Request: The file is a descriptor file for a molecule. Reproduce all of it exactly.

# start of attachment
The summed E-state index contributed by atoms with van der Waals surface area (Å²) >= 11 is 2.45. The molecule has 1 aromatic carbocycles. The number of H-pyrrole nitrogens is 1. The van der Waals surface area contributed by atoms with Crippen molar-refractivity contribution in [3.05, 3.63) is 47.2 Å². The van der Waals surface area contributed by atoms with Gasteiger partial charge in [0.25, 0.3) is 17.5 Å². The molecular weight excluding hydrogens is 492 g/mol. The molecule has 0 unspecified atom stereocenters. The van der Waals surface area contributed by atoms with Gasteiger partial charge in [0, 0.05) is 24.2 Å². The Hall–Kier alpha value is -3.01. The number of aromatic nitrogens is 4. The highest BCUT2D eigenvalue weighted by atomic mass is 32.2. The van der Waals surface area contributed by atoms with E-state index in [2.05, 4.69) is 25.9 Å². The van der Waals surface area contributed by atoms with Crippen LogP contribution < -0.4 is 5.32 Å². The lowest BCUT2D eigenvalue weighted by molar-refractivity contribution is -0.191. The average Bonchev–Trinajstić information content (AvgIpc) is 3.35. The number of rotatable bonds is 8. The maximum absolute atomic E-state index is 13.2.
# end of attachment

The summed E-state index contributed by atoms with van der Waals surface area (Å²) >= 11 is 2.45. The molecule has 1 aromatic carbocycles. The number of H-pyrrole nitrogens is 1. The van der Waals surface area contributed by atoms with Crippen molar-refractivity contribution in [3.05, 3.63) is 47.2 Å². The van der Waals surface area contributed by atoms with Gasteiger partial charge in [0.25, 0.3) is 17.5 Å². The molecular weight excluding hydrogens is 492 g/mol. The molecule has 0 unspecified atom stereocenters. The van der Waals surface area contributed by atoms with Gasteiger partial charge in [0, 0.05) is 24.2 Å². The Hall–Kier alpha value is -3.01. The number of aromatic nitrogens is 4. The highest BCUT2D eigenvalue weighted by atomic mass is 32.2. The van der Waals surface area contributed by atoms with E-state index in [2.05, 4.69) is 25.9 Å². The van der Waals surface area contributed by atoms with Crippen LogP contribution < -0.4 is 5.32 Å². The lowest BCUT2D eigenvalue weighted by molar-refractivity contribution is -0.191. The average Bonchev–Trinajstić information content (AvgIpc) is 3.35. The number of rotatable bonds is 8. The maximum absolute atomic E-state index is 13.2.